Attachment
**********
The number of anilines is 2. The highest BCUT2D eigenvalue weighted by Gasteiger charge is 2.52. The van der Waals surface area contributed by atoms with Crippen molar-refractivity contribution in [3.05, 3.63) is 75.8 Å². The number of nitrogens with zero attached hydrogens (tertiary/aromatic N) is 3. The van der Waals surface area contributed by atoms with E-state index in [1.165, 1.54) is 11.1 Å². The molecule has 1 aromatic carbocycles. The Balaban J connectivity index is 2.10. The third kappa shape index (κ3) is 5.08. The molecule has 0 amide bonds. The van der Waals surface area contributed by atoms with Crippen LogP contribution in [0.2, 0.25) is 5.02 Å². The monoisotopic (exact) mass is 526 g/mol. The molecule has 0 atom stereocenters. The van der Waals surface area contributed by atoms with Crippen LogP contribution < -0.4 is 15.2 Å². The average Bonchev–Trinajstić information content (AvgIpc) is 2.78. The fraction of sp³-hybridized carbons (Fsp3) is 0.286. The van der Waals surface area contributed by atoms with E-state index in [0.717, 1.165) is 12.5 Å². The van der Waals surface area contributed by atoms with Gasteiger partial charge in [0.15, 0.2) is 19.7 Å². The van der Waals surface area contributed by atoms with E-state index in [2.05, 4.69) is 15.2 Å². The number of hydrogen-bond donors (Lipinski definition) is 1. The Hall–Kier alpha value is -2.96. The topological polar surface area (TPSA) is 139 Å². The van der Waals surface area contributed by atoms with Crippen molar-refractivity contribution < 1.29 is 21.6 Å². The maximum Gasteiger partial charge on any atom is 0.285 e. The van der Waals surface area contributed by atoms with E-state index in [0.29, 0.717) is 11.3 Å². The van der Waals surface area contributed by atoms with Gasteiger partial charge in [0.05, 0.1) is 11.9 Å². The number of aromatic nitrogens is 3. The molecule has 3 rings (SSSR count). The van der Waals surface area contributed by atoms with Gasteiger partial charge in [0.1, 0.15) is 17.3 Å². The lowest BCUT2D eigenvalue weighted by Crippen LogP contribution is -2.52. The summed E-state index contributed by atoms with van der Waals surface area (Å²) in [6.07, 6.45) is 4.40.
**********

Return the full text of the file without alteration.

The number of anilines is 2. The highest BCUT2D eigenvalue weighted by Gasteiger charge is 2.52. The van der Waals surface area contributed by atoms with Crippen molar-refractivity contribution in [3.05, 3.63) is 75.8 Å². The number of nitrogens with zero attached hydrogens (tertiary/aromatic N) is 3. The van der Waals surface area contributed by atoms with E-state index in [1.165, 1.54) is 11.1 Å². The molecule has 1 aromatic carbocycles. The Balaban J connectivity index is 2.10. The third kappa shape index (κ3) is 5.08. The molecule has 0 amide bonds. The van der Waals surface area contributed by atoms with Crippen LogP contribution in [0.2, 0.25) is 5.02 Å². The monoisotopic (exact) mass is 526 g/mol. The molecule has 0 atom stereocenters. The van der Waals surface area contributed by atoms with Crippen LogP contribution < -0.4 is 15.2 Å². The average Bonchev–Trinajstić information content (AvgIpc) is 2.78. The fraction of sp³-hybridized carbons (Fsp3) is 0.286. The van der Waals surface area contributed by atoms with E-state index in [0.717, 1.165) is 12.5 Å². The van der Waals surface area contributed by atoms with Gasteiger partial charge in [0.15, 0.2) is 19.7 Å². The van der Waals surface area contributed by atoms with E-state index in [2.05, 4.69) is 15.2 Å². The number of hydrogen-bond donors (Lipinski definition) is 1. The Hall–Kier alpha value is -2.96. The topological polar surface area (TPSA) is 139 Å². The van der Waals surface area contributed by atoms with Crippen molar-refractivity contribution < 1.29 is 21.6 Å². The maximum Gasteiger partial charge on any atom is 0.285 e. The van der Waals surface area contributed by atoms with E-state index in [0.29, 0.717) is 11.3 Å². The van der Waals surface area contributed by atoms with Gasteiger partial charge in [0.05, 0.1) is 11.9 Å². The number of aromatic nitrogens is 3. The molecule has 3 rings (SSSR count). The van der Waals surface area contributed by atoms with Gasteiger partial charge in [0.1, 0.15) is 17.3 Å². The lowest BCUT2D eigenvalue weighted by Crippen LogP contribution is -2.52. The summed E-state index contributed by atoms with van der Waals surface area (Å²) in [6.07, 6.45) is 4.40.